V IE WPOIN TS
been thought unimaginable. As a result, they take nothing
for granted, purposefully seeking out and assessing anomalies,
errors and impending problems—even those that are subtle or
hidden. They take seriously the things that people usually do
not want to notice, surfacing and sharing their own concerns
and striving to create an environment where their people feel
safe to do the same.
Program leaders recognize the importance of making timely interventions
when problems are identified. They
take responsibility and encourage others to do the same—“the buck stops
everywhere.” They see plans through
However, they realize that plans
may endanger people if they are followed blindly and rigidly. They worry
about mindlessness as a consequence
of automatic, habitual behaviors and
repetitive tasks. Adaptation, improvisation and creative solutions to unpredictable challenges are all encouraged.
They defer to those with operational expertise to make quick decisions and take corrective action when
unexpected situations arise.
By managing the unexpected in
an organization’s project portfolio, a
leader can use adversity as a springboard for high performance in future
to scenario-planning to prepare for
unusual or rare contingencies. These
also help to identify thresholds and
escalation points at which decision-making will pass upwards or to those
Having developed an information-rich environment, program
leaders develop a good grasp of the current “health” of the
system by turning data into intelligence through the identification of patterns and trends.
They often compare current events with past learning in an
attempt to predict future outcomes. Yet they are reluctant to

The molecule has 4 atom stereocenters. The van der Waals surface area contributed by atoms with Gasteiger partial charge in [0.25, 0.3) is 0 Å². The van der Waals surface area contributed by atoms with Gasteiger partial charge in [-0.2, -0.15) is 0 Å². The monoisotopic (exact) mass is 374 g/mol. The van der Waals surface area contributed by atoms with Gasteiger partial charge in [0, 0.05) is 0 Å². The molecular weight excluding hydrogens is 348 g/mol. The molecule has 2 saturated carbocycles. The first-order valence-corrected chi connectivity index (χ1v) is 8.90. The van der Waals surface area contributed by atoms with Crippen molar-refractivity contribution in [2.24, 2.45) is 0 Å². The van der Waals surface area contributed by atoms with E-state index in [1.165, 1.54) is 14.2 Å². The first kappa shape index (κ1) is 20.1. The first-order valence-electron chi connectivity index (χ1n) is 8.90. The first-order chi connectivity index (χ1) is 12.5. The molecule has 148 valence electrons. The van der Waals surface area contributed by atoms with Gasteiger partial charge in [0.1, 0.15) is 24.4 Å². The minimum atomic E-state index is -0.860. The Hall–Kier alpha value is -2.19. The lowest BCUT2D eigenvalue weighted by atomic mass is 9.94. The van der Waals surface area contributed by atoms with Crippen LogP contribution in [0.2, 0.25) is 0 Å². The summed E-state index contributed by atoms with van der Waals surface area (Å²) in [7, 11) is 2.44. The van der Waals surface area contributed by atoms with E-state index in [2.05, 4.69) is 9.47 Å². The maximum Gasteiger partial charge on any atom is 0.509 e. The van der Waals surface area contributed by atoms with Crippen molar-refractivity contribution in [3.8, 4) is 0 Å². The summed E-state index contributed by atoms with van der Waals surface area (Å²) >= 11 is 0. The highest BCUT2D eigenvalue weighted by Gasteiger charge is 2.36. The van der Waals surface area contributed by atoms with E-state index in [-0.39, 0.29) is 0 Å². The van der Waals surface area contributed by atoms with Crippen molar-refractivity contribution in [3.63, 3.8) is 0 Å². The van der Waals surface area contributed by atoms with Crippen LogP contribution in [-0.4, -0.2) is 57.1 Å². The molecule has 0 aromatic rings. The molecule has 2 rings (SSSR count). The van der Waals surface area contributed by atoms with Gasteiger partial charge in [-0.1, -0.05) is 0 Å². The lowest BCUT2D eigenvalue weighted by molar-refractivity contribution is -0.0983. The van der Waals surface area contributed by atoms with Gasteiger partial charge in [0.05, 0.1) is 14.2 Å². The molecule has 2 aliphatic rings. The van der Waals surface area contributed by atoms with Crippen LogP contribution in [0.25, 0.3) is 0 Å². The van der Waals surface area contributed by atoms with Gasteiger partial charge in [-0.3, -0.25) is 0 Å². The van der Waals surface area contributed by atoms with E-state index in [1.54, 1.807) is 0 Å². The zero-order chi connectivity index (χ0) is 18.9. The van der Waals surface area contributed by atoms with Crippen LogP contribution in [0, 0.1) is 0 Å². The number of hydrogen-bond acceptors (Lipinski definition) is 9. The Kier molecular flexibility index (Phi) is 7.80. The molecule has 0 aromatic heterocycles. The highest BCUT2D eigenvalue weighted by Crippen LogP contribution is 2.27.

oversimplify interpretations and are wary of taking information out of context. They use the knowledge gained to allocate
resources flexibly and to develop adaptable plans and strategies
to meet changing circumstances. They shape and share the big
picture proactively with all stakeholders.
PhD, is a professor
change at Cranfield
VOICES ON PROJECT MANAGEMENT
Where possible, leaders create space to reflect, conceptualize
and visualize the effects and consequences of their decisions
before taking action. They know that unexpected problems will arise to which the rulebook does not apply. By
involving others and sharing responsibility for the problem
with people at all levels of the program, leaders distribute
responsibility and decision-making authority to those with
the appropriate expertise and knowledge, depending on
the nature of the problem. Offline training and rehearsals
are given high priority, and significant attention is paid
PhD, is a program
lecturer at Cranfield
RAISE YOUR VOICE No one knows project management better than you, the practitioners “in the trenches.” So PM Network launched its Voices on Project Management column.
Every month, project managers will share ideas, experiences and opinions on everything from
sustainability to talent management, and all points in between. If you’re interested in contributing,
please send your idea to firstname.lastname@example.org.